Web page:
Advice books are a tough sell these days, so it may seem especially risky — if not altogether reckless — to promote one as a decidedly “non-advice” book. But that’s just what the coauthors of “The Informed Parent: A Science-Based Resource For Your Child’s First Four Years” are doing; and, as it turns out, they may be onto something big in rejecting the “Do This, Not That!” approach that is a staple of the advice book category. If all the positive reviews on Amazon and Barnes & Noble are any indication, readers are already embracing the book for its flexible, non-preachy and empowering core message: “that there is no one right parenting decision among the many that must be made,” according to co-author, mother, biologist and science journalist Emily Willingham.
“This is a resource, not a guidebook,” echoes her writing partner, Tara Haelle, a mother and veteran science journalist. “Experiences vary so much that to try and write an advice book for millions of readers seems ineffectual and presumptuous. It’s simply a book of information.”
Fortunately for parents everywhere, the information the duo provides is backed by a wealth of complex scientific research that addresses the promise of the book’s straightforward title. Much of what is presented overturns the many long-standing myths that well-meaning family members routinely foist on newbie parents. Much more of it dispels what currently passes for fact on the Internet.
“Learning about the science of a particular issue is only one element that can and should factor into the decisions parents and families make,” notes Haelle. “But there will be a wide range of other factors that are also important given a family’s history, faith, culture and personal needs.”
Among the most important of these inevitable parental decisions that the book addresses — and that is relevant to this site — centers on sleep and sleep training. Just how much sleep can the parents of newborns anticipate getting? And how much can they reasonably expect from an infant as it develops?
Here’s what the authors had to say about navigating a difficult child-rearing period that they readily concede is “one of the toughest,” particularly for first timers.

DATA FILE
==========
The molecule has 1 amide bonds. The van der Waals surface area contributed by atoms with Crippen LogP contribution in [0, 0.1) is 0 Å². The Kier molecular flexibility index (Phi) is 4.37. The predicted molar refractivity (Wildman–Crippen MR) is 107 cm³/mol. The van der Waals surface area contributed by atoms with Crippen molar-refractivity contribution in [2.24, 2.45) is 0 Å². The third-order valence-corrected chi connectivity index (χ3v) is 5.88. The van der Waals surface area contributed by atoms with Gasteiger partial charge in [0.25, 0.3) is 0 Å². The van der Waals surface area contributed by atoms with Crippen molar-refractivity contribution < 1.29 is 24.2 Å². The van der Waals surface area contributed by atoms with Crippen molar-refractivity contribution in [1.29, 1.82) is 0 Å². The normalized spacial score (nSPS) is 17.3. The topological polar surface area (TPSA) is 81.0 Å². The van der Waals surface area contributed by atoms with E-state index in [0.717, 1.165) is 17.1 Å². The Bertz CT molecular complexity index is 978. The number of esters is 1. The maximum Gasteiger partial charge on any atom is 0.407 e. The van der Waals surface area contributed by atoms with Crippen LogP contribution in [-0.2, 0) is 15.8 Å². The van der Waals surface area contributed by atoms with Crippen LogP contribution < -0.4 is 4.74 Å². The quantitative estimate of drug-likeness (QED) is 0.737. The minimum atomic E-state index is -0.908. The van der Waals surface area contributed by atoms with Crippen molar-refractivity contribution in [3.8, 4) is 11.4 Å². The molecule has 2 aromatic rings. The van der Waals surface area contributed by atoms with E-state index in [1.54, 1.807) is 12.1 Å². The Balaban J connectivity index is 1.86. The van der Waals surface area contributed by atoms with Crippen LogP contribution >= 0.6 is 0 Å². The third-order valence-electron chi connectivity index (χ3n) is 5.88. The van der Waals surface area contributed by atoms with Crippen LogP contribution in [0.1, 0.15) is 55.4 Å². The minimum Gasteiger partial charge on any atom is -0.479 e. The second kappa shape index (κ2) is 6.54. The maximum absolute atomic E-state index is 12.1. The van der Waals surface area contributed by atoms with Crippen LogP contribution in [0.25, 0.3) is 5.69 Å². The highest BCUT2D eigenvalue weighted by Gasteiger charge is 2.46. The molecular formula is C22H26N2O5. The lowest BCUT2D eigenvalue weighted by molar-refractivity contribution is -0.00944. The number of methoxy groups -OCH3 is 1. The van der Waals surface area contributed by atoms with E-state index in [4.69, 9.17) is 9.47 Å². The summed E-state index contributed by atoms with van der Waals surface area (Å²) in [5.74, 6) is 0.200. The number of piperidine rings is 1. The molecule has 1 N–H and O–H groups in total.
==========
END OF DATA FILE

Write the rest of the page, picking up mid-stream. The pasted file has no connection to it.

So why is sleep training an infant such a difficult issue? Why don’t newborns exit the womb knowing how to sleep like older children and adults do?
Haelle: In general, it comes down to the development of a circadian rhythm, which is regulated by different hormones and helps us tell the difference between night and day. One of the most important of these hormone regulators is melatonin, and melatonin takes it cues from light. When you’re in the womb there is no light, no environmental queue to induce a fetus to be awake or asleep. Once it’s in the world, melatonin becomes an influencer, but it takes time for an infant’s levels to adjust and normalize.
In the womb, the fetus doesn’t really have a set sleep pattern beyond the mother’s. Often it’s the opposite of hers; because, the fetus may be more soothed and sleepy when the mother is moving around than at times when she is inactive. It varies, but the bottom line is that melatonin, which plays a major role in our circadian rhythm, takes time to adjust to light stimulus.
How much can parents influence and help the development of this circadian rhythm in their infants?
Willingham: I think some of what can be done to facilitate that from a “nurture” point of view is to have the entire family participate in a schedule. Some of what has to do with relaxing and drowsiness before sleep has to do with a nightly practice that signals we are now winding things down. This doesn’t have to be so rigid or elaborate. It’s just about toning down the visual and auditory stimuli. I think you can begin as soon as possible but while guarding yourself against unrealistic expectations. What most people experience as the weeks go by is that things take on a kind of schedule. People need to be careful about rigidity and communicating rigidity to their children, which can be counterproductive.